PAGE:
But Please, Come on Back
Toxic nasties abound in New Orleans muck; big cleanup being planned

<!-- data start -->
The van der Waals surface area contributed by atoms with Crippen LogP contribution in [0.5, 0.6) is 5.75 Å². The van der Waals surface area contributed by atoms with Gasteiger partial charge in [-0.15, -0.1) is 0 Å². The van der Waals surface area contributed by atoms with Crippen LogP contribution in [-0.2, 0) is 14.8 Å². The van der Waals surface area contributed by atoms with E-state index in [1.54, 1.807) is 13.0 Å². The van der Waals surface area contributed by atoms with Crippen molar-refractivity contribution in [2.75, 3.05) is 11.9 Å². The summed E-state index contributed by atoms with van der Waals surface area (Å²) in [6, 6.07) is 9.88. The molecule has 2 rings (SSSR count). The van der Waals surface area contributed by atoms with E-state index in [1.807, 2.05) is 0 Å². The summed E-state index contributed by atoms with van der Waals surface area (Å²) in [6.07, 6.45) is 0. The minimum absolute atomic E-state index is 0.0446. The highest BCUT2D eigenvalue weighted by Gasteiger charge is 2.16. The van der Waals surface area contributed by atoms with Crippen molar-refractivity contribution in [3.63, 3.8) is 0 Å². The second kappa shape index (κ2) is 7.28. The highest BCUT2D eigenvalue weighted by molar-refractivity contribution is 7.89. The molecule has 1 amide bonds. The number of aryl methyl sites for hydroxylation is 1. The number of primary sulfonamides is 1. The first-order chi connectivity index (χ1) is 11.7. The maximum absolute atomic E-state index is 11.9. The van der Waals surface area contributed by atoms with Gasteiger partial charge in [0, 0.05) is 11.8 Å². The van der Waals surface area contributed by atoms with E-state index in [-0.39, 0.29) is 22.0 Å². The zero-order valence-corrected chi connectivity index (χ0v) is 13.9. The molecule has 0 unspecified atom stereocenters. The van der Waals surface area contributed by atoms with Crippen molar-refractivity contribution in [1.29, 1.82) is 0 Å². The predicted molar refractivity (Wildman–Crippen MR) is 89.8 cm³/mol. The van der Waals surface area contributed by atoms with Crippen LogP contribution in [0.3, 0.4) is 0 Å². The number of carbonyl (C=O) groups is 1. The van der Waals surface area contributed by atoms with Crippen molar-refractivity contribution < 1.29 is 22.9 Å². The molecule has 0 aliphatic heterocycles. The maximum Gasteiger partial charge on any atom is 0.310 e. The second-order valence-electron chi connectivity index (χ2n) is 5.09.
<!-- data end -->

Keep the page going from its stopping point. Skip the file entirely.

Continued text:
Despite a well-publicized — hyped, even — recent study suggesting that Hurricane Katrina floodwaters weren’t so bad, turns out the muck coating much of New Orleans poses serious long-term health risks. The Dallas Morning News compared the government’s raw testing data from New Orleans, where the U.S. EPA looked for about 200 metals, industrial compounds, petroleum products, pesticides, and more, with screening levels the agency applies to residential soil testing. About 77 of the 200 substances were found in the post-Katrina glop, at least 15 at potentially dangerous concentrations. Potentially unsafe amounts of arsenic appear at nearly every site tested; petrochemical carcinogens at worrisome levels are widespread. The now-banned pesticide dieldrin was found at 58 of about 300 spots, nearly all at potentially dangerous levels. The Army Corps of Engineers is now planning one of the most massive environmental cleanups ever — and given its successes so far in this tale, what could go wrong?